Three chapters then address a broad range of theological themes. "How God began" finds the Bible's view of God constructed from pieces of earlier traditions and world-views of exclusive and inclusive monotheism. It considers the presentation of Yahweh in Genesis, patron-client relationships as a model, and how Yahweh became God. Here is Thompson writing about justice, from a section on "Yahweh as godfather":
"Nor does the torah ever pretend to be law. Such legalism belongs to the language of critics, even to early Judaism's self-criticism expressed by a Paul. The metaphorical function implicit in the biblical and ancient Near Eastern traditions of divine patronage marks the entire concept of justice with religious piety. Not equity but submission is its governing principle. The ideological basis for such language rests not on an idealistic and rationalistic balance of justice and mercy, but rather on the emotions of trust and faithfulness that govern commitments. It rests on behaviour-governing concepts of honour and on the need for personal acceptance. These are all aspects of patronage, arbitrary and wilful. They proceed from decisions both of people and of gods."
"The myths of the sons of God" covers the birth of a son of God as a traditional plot motif, stories about murder (notably the Cain stories in Genesis and Jubilees), and sons of God as saviours, looking at Moses, Samul, Samson, Jesus, and John the Baptist. And "Israel as God's son" looks at the connection between sons of God and divine presence, at Jesus, the role of Immanuel, Hosea and Ezekiel, the parable of the wives of Yahweh, and Israel as God's beloved. (Some of this is a bit disconnected, with analysis of individual texts and motifs not always well integrated into broader arguments, but it might be clearer to those more familiar with the Bible.)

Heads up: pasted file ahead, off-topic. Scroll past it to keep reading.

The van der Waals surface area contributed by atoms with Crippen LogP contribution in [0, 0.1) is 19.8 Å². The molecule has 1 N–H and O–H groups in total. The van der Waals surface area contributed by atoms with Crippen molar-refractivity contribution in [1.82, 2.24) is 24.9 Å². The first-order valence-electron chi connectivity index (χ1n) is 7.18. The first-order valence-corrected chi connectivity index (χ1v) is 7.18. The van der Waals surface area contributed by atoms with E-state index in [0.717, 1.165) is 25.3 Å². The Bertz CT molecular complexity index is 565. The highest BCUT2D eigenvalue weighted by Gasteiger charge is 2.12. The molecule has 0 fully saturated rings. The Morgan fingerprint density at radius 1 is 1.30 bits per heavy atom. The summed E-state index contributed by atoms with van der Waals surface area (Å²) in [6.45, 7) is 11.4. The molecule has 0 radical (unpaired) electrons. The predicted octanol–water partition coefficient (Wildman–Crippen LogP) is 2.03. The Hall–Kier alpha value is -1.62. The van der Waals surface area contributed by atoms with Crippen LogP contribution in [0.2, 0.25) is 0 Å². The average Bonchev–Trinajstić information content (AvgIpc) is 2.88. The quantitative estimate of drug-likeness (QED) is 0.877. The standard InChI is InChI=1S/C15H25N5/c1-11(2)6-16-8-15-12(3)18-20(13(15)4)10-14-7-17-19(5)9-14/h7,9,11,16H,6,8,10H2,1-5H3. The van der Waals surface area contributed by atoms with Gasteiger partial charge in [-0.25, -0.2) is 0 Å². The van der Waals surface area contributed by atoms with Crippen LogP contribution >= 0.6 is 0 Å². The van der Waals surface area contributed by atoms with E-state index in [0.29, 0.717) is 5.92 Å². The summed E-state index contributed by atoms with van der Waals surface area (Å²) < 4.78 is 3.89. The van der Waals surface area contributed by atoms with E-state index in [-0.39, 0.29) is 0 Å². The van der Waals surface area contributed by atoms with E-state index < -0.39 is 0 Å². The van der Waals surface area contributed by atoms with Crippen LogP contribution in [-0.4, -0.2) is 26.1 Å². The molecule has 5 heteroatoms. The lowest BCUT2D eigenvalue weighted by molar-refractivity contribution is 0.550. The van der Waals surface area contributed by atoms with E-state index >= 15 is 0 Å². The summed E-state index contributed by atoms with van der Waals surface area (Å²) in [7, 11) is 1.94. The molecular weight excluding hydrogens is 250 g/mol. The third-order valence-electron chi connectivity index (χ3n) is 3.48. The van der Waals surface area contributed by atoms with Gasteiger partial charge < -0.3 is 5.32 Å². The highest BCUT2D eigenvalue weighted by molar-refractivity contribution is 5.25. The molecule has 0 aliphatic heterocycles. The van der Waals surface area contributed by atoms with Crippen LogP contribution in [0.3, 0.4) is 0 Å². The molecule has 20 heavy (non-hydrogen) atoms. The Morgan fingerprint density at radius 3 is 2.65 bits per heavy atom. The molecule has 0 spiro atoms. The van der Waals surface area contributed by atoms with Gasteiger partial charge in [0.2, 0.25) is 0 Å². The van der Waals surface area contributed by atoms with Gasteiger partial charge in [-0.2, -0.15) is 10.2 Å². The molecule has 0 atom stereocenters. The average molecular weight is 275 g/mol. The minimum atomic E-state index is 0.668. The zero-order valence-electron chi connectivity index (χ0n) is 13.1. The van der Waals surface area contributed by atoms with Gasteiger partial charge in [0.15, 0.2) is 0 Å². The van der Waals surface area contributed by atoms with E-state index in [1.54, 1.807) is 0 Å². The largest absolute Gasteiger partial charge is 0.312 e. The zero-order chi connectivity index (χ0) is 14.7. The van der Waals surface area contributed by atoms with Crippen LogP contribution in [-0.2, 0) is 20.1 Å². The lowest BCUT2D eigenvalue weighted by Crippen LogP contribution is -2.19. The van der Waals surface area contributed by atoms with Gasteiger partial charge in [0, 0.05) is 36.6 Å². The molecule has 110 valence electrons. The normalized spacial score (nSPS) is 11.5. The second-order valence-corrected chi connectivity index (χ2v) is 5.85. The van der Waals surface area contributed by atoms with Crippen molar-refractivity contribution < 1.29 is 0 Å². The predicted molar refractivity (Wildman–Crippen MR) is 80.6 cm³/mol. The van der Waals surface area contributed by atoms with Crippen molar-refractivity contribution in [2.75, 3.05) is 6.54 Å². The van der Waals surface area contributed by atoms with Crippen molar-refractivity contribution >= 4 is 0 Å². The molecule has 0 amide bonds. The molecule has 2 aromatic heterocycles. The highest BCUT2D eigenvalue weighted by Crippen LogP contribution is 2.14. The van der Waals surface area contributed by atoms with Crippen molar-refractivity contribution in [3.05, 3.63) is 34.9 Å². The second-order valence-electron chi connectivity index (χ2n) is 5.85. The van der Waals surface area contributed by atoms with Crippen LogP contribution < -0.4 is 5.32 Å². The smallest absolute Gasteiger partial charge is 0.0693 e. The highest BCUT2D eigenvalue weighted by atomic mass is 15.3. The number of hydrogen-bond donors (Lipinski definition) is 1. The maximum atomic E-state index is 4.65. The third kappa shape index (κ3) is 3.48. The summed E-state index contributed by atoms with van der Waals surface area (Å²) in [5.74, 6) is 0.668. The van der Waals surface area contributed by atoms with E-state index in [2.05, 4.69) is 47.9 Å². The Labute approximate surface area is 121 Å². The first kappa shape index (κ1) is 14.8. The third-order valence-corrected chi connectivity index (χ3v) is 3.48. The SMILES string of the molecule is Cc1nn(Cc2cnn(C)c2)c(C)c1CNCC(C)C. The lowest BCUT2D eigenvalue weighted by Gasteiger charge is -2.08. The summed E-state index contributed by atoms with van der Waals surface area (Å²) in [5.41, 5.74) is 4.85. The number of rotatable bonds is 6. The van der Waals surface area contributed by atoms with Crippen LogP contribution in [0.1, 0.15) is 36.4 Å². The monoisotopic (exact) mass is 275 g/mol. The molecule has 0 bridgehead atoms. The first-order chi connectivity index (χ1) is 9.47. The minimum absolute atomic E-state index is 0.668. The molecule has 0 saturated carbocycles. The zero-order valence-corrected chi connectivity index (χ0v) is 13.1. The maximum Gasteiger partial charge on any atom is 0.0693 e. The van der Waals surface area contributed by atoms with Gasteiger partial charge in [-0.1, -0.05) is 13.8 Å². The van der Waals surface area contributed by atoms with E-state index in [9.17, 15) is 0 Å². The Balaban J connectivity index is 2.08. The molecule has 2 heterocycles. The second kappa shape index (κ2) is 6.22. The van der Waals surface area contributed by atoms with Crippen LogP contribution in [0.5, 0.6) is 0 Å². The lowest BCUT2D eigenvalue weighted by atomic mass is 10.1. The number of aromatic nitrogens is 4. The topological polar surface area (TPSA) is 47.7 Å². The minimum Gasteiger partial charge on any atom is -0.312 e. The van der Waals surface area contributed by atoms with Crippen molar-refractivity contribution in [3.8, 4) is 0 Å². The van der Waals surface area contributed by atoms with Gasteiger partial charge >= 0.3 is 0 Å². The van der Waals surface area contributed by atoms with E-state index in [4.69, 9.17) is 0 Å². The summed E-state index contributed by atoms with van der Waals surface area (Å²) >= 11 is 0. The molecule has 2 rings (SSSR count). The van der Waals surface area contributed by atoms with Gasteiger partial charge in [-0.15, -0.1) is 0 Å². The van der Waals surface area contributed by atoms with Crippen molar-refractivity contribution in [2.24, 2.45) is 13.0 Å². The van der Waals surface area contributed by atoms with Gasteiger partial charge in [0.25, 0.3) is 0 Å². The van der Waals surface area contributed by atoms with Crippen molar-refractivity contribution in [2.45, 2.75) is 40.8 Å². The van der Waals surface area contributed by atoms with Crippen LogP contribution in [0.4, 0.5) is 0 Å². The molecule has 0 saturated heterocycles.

A final chapter steps back to take a broad historiographical view. It describes the appropriation of the Bible by Europe and the modern clash between bible studies and theology, then gives some examples of how profoundly different ancient philosophy was and how the meaning and interpretation of bible texts have changed over time.
Thompson provides a fine summary of the history, though those primarily interested in that will want to go directly to the historians and archaeologists. The theological and exegetical material at the core of The Bible in History is dense in places, and sometimes heavy going, but it is also quite involving and definitely thought-provoking. The only really annoying feature of The Bible in History is that it lacks references and an index (there is only a three page "recommended reading" list and an index of biblical texts cited).